To date the KI Feral Pig Eradication Program has culled 875 feral pigs and there are now a small number of known feral pigs remaining, with monitoring data assisting to zero in efforts to ensure full eradication.

    This project extends the activities of the high-profile KI Feral Pig Eradication Project to ensure all remaining feral pigs are removed, helping to protect the environment and primary production on KI.

Empowering land managers to optimise soil health for productivity and environmental outcomes

  • Limestone Coast, Kangaroo Island, Alinytjara Wilurara, Eyre Peninsula, Hills and Fleurieu, Murraylands and Riverland, Northern and Yorke and SA Arid Lands landscape boards
  • $870,650
  • This project continues on from the previous Landscape SA Soil Extension Project and aims to empower land managers to take responsibility for their soil’s health, resulting in improved productivity and environmental outcomes.

    It will equip land managers with an understanding of the latest soil science and the skills and knowledge to translate soil test results into on-farm actions that improve soil health and address the constraints of the soil.

    This includes understanding opportunities and constraints for soil carbon sequestration in native vegetation.

    The project will employ 7 soil extension officers (4.5 FTE total) working across all 8 landscape board regions of South Australia, covering a total of 984,321 square km. The soil extension officers form the core of a community of practice network, and work collaboratively with land managers, industry and agriculture groups, soil specialists and researchers across the state to deliver extension activities, including education resources, demonstration sites and case studies.

Healthy Country planning for Kangaroo Island

  • Kangaroo Island Landscape Board
  • $283,292
  • Kangaroo Island holds particular significance for Ngarrindjeri (Ramindjeri), Kaurna and Narungga peoples.

    This project will support the three Nation groups through a community driven, participatory planning process.

    The process will enable the groups to articulate how they will work together across Nation Groups and with connected partners.

    The plan will detail the shared aspirations and knowledge that the Nation Groups have for Kangaroo Island.

Bringing back a lost icon: Re-introducing Murray crayfish into the River Murray

  • Murraylands and Riverland Landscape Board
  • $175,600
  • Murray crayfish – the second largest freshwater crayfish in the world – were once common in the SA River Murray but have not been detected for around forty years and have for a long time been regarded as locally extinct.

    Potentially suitable habitat does remain, but natural re-colonisation from the nearest populations hundreds of kilometres upstream, has not occurred.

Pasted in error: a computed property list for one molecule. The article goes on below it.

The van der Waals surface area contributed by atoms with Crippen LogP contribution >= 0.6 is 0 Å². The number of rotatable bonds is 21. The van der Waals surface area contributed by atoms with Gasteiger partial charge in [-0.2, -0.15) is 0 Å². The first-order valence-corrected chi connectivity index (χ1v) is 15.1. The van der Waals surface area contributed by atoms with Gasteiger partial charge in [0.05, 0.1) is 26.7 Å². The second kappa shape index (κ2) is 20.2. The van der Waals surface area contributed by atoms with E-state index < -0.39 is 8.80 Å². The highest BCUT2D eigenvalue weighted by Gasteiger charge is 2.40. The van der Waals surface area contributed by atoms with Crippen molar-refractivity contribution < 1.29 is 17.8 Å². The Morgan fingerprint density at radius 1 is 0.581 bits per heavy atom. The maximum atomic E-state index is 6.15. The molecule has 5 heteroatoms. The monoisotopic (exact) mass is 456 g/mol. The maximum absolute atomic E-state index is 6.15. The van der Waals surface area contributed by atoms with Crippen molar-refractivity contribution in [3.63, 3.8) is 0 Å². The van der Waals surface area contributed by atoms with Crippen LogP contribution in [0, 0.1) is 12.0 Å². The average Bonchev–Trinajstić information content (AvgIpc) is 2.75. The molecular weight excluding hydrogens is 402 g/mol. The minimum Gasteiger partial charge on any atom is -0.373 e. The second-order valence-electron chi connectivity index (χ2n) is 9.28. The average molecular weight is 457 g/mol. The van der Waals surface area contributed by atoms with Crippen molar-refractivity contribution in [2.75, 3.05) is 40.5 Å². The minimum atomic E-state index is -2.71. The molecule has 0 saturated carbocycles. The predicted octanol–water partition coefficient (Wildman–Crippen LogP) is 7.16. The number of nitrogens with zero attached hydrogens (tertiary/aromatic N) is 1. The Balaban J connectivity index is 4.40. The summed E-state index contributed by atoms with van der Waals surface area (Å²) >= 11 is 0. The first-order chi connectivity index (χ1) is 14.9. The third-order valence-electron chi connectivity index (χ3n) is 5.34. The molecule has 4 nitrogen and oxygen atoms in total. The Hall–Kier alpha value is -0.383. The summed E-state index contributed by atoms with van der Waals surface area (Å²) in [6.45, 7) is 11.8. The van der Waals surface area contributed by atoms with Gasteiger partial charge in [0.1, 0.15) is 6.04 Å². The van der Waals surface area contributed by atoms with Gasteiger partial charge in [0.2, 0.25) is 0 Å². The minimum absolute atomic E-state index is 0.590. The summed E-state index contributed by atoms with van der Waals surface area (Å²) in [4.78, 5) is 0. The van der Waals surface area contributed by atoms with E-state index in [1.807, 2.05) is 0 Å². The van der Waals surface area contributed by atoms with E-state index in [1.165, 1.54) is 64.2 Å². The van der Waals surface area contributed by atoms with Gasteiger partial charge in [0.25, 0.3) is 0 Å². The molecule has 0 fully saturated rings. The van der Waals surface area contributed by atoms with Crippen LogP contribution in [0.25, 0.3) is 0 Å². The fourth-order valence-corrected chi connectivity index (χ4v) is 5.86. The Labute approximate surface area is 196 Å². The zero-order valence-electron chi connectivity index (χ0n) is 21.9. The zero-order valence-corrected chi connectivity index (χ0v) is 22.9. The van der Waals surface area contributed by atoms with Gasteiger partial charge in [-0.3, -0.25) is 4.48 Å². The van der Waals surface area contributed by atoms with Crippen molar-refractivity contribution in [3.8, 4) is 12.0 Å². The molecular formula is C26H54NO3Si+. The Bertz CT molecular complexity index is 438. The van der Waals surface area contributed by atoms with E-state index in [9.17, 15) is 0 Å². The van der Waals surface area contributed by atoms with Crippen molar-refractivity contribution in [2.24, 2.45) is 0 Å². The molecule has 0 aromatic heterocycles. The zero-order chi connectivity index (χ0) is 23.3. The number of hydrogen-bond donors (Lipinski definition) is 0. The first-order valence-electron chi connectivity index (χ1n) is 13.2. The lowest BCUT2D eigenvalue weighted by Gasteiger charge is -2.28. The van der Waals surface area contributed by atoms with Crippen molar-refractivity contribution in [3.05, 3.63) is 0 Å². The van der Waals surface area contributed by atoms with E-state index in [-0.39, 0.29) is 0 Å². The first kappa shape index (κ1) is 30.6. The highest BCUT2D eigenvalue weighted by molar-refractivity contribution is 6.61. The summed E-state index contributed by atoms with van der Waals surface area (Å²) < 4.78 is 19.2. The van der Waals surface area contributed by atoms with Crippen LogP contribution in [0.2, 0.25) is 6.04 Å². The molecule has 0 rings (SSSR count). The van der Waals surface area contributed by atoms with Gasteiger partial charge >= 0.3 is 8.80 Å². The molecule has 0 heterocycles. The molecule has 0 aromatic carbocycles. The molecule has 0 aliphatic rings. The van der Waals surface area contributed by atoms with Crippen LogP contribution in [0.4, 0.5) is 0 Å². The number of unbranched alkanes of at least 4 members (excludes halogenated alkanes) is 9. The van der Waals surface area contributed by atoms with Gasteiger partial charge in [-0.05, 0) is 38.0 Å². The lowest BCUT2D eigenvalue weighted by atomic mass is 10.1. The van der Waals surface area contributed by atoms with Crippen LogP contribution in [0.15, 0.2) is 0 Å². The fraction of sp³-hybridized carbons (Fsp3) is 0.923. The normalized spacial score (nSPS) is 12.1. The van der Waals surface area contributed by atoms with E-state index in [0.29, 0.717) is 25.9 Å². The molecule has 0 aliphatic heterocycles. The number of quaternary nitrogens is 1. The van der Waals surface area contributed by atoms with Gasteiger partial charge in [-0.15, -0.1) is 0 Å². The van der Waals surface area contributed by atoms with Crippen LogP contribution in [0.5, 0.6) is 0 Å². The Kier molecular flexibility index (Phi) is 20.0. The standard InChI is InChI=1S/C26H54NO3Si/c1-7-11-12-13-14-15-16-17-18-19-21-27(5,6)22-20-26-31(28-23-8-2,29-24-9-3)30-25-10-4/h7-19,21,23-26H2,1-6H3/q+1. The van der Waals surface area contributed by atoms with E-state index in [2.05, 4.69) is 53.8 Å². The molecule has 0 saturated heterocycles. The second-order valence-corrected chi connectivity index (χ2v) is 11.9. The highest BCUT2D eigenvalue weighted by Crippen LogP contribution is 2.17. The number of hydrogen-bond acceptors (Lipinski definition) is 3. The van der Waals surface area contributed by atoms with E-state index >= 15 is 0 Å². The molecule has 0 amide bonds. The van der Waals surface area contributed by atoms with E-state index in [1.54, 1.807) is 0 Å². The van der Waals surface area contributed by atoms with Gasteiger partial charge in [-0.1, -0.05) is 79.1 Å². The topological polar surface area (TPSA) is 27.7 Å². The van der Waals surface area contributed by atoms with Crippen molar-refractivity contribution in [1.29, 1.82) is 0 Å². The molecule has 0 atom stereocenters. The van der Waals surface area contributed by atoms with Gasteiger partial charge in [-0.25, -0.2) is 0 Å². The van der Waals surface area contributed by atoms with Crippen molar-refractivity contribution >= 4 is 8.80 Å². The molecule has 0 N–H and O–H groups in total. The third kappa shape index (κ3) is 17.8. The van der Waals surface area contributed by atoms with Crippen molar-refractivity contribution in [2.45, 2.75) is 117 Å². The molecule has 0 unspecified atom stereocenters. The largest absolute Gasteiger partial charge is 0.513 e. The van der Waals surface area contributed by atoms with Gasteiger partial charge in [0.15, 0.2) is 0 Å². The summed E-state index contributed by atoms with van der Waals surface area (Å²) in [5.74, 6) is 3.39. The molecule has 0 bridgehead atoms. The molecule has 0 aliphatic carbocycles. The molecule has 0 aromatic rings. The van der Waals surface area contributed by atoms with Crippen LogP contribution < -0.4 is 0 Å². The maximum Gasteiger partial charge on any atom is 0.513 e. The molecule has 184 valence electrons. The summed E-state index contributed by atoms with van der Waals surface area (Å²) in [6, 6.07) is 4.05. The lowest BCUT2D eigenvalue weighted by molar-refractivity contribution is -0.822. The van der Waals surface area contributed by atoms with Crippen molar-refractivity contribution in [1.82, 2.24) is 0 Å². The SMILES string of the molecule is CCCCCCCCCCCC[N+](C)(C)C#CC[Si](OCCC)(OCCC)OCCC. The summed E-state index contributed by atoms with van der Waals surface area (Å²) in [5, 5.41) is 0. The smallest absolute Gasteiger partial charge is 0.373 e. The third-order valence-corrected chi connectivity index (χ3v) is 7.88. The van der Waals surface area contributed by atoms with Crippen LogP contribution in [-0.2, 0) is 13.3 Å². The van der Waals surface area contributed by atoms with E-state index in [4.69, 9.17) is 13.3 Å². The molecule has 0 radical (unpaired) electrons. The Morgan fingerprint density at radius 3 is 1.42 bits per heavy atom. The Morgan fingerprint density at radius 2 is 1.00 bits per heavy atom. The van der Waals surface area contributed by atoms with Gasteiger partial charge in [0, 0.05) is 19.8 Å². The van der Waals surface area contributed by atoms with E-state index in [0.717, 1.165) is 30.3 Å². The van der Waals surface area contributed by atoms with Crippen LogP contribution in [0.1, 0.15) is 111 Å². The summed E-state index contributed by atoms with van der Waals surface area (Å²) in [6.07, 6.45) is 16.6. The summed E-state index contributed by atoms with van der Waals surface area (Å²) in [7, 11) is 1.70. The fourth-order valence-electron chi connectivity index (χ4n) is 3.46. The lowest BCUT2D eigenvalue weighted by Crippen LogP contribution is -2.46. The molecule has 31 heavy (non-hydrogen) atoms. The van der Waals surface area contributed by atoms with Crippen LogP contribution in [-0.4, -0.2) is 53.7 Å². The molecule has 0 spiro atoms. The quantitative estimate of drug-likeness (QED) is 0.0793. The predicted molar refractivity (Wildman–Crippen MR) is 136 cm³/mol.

An incredibly successful Phase1 trial re-introduction of 200 crayfish was undertaken in April 2023 and radio-tracker monitoring indicates a greater that 95% survival rate from this initial release.

    This project will implement a series of follow-up releases to kick-start the recovery of Murray crayfish in the SA River Murray.

Flinders Island safe haven: eliminating feral cats and rats

  • Eyre Peninsula Landscape Board
  • $500,000
  • South Australia’s offshore islands are critical refuges that play a vital role in South Australia’s natural landscape.

    The aim is to create a safe haven for state and nationally threatened species of mammals, shorebirds and seabirds, while enhancing the island’s unique ecosystems.

Kangaroo Partnership Project – improving landscape and community resilience in South Australia

  • SA Arid Lands, Alinytjara Wilurara, Eyre Peninsula, Hills and Fleurieu, Kangaroo Island, Limestone Coast, Murraylands and Riverland, and Northern and Yorke landscape boards
  • $370,000
  • Impact-causing kangaroo populations threaten landscape and community resilience across South Australia.

    This project will build on the coordinated partnership approach successfully developed by the previously funded project and further refine and target project efforts on kangaroo management priorities best addressed by the strengths of the project network.

    The project will deliver:

    - tangible projects that explore and trial new pathways for kangaroo management‍

    - coordinated land manager engagement and support

    - facilitated knowledge sharing opportunities for NRM organisations, government departments, landholders and relevant stakeholders to support alignment at a state and national scale

    - strategic community engagement to increase public understanding of kangaroo management and social licence for solutions to these issues.

Building landscape resilience with high-performing dams

  • Hills and Fleurieu Landscape Board
  • $200,000
  • Landscapes boards build relationships with landholders to better manage land, water and nature. These relationships allow for targeted education and advice in regard to farm dams.

    Farm dams play a critical role in water supply management in the Mount Lofty Ranges – irrigation, biodiversity, agriculture, firefighting, livestock and domestic use. Dams are a critical and finite asset for those who have them.

    ‍In 2022 the SA Government recognised the potential impacts of failing dams on downstream towns, water users and ecosystems and funded a desktop analysis assessing the consequences should dams fail in high-risk catchments across South Australia. Some of the catchments in the Mt Lofty Ranges catchments were identified as high risk.

    ‍This project will add important capacity for providing advice and support to landholders for safer dams, better water quality, livestock health and improved habitat outcomes, while building farm resilience to future extreme events such as high rainfall and drought.

Coordinating management of rangeland goats

  • SA Arid Lands, Eyre Peninsula, Limestone Coast, Murraylands and Riverland, and Northern and Yorke landscape boards
  • $304,236
  • Unmanaged rangelands goats pose a significant threat to landscapes including natural habitat for protected and endangered species, cultural sites, grazing and agricultural land.

    Additionally, total grazing impact and reduction of vegetation by large, rapidly expanding herds with indiscriminate grazing habits of ground cover and canopy cover, hastens the onset of drought conditions and erosion impacts in the SA Rangelands.

    Post-drought conditions have seen numbers grow, coinciding with a substantial drop in the market that once supported opportunistic harvesting by land managers to reduce goat numbers.

    ‍The project will focus on landscape scale management and will ensure a coordinated, tenure blind effort is implemented to address the issue. This will be achieved through formally establishing a network and harnessed capability across rangelands regions, in addition to a collaboration with market, First Nations land managers, Native Title Holders, and policy makers.